One topic that we often don’t focus on often enough is talking about incredibly vulnerable people, especially homeless youth. This is a hard topic to cover. Teenagers who are homeless often ran away from bad home situations or have aged out of foster care. Therefore, many of these young people are left without resources. You see, homelessness itself creates many barriers, but for teenagers it can be even worse. That’s why Initiatives and programs focused on helping homeless teens are so important. And, that’s why it’s crucial that the Department of Housing and Urban Development (HUD) has awarded a $1.4 million grant to a coalition of nonprofits in La Crosse, Wisconsin.
And it’s a good place to note that we do have a grant listed on GrantWatch for Washington Nonprofits, Schools Districts, and Tribes to Address the Needs of Youth Who Are Homeless During the COVID-19 Pandemic.
HUD Grant Will Fund Services Aimed at Helping Homeless Youth
According to the Substance Abuse And Mental Health Services Administration, there is 1.7 million homeless youth under the age of 18. Additionally, there is even more homeless youth between 18 and 25 years of age struggling with all types of difficult issues with no help. Some issues that disproportionately impact homeless youth include:
- Being in a gang.
- Using heroin.
- Feeling depressed.
- Attempting suicide.
- Experiencing trauma and violence.
- Food insecurity.
- Not being able to receive an education.
These grant funds will focus on two new services for homeless youth. First, funding will go towards a new day resource center, and second, for an emergency shelter for runaways and homeless youth. Both of these services are first-of-their-kind in the area and will help to provide much-needed services for these youths. The goal is to address a gap in resources, and the center will serve both youths and adults struggling with housing insecurity.
Staff will be on-hand full-time at the resource center to connect people with community programs including:
- Homelessness prevention.
- Wellness services.
- Nutritional assistance,.
- Addiction treatment.
- Case management.
- An overnight shelter.
- Runaway and homeless youth services.
The runaway and homeless youth emergency shelter will help these teens with necessities and emergencies. Plus, the shelter will provide twenty-four-hour crisis intervention and provide teens with necessities, like food, clothing, hygiene products, and medical care. Most importantly, the shelter will also give these kids a place to say while figuring out a more permanent situation.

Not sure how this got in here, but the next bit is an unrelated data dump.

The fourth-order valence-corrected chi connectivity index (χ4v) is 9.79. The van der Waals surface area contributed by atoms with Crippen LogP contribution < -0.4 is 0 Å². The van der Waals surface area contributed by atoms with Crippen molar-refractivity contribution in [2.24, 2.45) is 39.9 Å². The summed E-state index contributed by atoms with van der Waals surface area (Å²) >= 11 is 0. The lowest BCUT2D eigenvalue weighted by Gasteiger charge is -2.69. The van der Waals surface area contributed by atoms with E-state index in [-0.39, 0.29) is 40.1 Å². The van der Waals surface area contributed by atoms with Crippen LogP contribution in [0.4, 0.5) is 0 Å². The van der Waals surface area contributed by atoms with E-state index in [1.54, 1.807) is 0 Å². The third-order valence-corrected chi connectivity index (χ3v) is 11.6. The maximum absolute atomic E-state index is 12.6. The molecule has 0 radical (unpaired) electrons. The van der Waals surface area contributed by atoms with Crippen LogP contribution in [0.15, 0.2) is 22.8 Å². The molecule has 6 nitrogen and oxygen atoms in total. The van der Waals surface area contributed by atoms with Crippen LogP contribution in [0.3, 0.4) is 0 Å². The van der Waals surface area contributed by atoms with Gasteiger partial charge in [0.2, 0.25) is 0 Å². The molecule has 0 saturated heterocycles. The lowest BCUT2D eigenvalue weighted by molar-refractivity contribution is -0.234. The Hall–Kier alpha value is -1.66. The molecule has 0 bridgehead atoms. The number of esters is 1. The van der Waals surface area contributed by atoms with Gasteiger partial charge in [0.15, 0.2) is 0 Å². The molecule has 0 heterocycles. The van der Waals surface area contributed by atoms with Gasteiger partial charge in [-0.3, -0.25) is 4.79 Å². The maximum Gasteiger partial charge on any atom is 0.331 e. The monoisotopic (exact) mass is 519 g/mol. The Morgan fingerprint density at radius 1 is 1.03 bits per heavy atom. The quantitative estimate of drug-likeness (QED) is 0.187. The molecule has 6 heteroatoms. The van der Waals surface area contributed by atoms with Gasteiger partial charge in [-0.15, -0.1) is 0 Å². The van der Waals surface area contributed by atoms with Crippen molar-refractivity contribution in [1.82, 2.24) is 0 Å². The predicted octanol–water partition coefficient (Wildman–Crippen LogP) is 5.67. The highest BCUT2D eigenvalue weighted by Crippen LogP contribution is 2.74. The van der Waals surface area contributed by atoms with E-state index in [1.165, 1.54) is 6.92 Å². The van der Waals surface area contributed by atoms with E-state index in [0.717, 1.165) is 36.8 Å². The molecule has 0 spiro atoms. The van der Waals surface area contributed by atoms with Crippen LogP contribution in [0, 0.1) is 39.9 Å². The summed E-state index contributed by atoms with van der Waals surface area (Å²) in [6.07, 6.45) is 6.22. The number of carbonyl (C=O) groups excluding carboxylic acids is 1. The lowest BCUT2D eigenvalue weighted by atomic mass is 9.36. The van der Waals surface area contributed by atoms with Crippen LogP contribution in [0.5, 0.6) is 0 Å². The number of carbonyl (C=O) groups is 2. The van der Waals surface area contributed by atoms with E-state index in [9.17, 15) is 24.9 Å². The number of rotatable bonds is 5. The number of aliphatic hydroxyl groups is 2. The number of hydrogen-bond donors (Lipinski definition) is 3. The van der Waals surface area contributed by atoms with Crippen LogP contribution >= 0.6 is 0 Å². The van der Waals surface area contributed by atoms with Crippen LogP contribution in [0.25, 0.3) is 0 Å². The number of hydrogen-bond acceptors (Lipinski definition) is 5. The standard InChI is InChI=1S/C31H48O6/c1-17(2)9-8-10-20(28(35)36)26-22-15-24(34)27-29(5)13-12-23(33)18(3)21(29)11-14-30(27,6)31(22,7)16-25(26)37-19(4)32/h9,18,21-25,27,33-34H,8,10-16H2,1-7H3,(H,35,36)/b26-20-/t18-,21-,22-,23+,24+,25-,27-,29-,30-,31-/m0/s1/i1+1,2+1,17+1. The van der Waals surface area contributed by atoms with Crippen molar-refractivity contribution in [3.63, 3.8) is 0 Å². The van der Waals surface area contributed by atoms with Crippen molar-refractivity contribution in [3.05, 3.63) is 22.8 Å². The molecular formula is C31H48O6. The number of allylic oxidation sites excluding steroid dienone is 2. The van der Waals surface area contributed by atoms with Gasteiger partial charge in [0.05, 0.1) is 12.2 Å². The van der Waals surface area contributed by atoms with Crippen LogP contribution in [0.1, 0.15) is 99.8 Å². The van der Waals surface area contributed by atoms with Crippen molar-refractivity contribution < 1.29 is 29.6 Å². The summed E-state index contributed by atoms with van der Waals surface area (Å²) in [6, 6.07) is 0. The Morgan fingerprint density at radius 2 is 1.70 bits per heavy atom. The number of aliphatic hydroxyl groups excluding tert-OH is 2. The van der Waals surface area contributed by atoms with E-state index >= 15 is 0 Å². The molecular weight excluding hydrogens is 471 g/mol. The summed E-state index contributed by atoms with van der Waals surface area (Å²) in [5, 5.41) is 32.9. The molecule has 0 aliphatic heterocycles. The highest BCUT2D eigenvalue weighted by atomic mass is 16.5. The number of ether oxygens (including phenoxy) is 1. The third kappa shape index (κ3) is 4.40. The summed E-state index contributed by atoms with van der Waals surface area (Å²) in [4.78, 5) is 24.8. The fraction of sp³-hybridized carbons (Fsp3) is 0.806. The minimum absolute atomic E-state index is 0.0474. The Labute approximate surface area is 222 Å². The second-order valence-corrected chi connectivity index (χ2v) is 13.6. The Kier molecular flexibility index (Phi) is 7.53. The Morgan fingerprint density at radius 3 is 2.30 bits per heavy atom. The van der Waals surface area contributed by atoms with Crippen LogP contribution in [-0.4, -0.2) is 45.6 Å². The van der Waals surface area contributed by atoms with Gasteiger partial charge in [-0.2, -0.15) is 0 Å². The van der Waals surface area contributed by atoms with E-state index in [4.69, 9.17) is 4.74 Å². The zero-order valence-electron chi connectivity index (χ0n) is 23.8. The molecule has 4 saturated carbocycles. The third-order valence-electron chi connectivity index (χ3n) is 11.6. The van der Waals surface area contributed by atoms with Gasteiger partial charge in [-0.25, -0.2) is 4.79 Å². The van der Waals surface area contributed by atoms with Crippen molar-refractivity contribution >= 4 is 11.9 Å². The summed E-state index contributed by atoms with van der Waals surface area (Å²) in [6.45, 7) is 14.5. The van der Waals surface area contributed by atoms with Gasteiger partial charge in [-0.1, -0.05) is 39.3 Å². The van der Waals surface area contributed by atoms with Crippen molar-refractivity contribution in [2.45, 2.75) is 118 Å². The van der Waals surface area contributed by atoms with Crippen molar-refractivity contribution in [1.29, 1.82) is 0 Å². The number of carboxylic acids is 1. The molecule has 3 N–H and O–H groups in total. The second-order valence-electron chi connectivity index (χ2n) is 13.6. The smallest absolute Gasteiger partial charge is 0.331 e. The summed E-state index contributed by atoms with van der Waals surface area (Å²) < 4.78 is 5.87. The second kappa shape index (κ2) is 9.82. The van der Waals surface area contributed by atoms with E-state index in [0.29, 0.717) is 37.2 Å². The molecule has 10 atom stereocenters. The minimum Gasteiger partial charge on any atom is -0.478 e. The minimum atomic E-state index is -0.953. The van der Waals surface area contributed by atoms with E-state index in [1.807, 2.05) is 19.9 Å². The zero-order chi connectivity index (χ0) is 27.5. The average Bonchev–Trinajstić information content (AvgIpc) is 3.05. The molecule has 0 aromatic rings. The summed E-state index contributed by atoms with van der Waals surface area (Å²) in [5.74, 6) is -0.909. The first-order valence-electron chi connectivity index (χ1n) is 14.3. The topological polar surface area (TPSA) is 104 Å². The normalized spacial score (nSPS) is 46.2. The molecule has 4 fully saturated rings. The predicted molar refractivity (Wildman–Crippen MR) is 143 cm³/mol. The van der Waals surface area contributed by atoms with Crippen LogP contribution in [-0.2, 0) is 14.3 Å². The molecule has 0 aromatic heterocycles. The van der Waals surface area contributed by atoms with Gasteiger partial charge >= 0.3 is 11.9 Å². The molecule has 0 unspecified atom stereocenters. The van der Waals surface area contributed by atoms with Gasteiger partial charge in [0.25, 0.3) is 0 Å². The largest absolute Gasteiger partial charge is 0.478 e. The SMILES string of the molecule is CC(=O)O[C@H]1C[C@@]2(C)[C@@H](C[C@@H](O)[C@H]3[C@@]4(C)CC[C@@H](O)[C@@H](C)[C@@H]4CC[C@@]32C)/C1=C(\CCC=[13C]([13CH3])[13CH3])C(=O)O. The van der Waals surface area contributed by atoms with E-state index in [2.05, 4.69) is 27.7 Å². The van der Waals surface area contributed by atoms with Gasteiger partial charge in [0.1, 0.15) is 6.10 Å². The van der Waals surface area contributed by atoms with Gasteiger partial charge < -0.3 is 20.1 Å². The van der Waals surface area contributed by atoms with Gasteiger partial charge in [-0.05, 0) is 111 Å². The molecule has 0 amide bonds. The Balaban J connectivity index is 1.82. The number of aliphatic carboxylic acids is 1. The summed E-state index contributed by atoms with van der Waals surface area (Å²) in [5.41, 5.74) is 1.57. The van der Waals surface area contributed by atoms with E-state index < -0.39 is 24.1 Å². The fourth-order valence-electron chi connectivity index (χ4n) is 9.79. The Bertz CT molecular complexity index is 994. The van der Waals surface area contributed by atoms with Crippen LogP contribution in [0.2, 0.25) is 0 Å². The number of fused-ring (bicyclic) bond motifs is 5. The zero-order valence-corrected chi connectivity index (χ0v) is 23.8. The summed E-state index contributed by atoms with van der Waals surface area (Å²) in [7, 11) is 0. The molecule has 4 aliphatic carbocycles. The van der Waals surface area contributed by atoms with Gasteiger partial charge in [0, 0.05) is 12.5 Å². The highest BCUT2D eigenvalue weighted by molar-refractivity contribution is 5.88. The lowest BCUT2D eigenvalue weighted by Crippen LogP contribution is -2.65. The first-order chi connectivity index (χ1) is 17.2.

Some of the nonprofits partnering on this project to help homeless youth are:
- YWCA La Crosse.
- Black Leaders Acquiring Collective Knowledge (BLACK).
- Catholic Charities.
- CIA SIAB Inc.
- Family & Children’s Center.
- Independent Living Resources.
- The Salvation Army of La Crosse County.
- The Center: 7Rivers LGBTQ Connection.
GrantWatch Hopes to See More Projects That Help to Mitigate Homelessness
Hearing stories about projects like this is heartening, but there is still so much more work left to do. While $1.7 million children under the age of 18 are experiencing homelessness, an additional 3.5 million young adults aged 18-25 are also struggling. Many of those young people not only don’t have permanent housing, but they also may not have any shelter. Some may sleep in their cars or outside on the street. And, young adults who age out of foster care are at even higher risk.
One of my favorite initiatives from the U.S Department of Housing and Urban Development was a program that focused on providing transitory housing to those youths. It’s called Foster Youth to Independence. And, this program offers housing vouchers to local public housing authorities to prevent or mitigate homeless for youths under the age of 25. This program came about as a result of advocacy groups that represent young people formerly in foster care meeting with former HUD Secretary, Ben Carson.
We do have a grant category on Grantwatch for Youth-related grants. Our incredible support-team is available to answer any questions regarding this grant category or any others on our site. Feel free to reach out to our team members by calling 561-249-4129.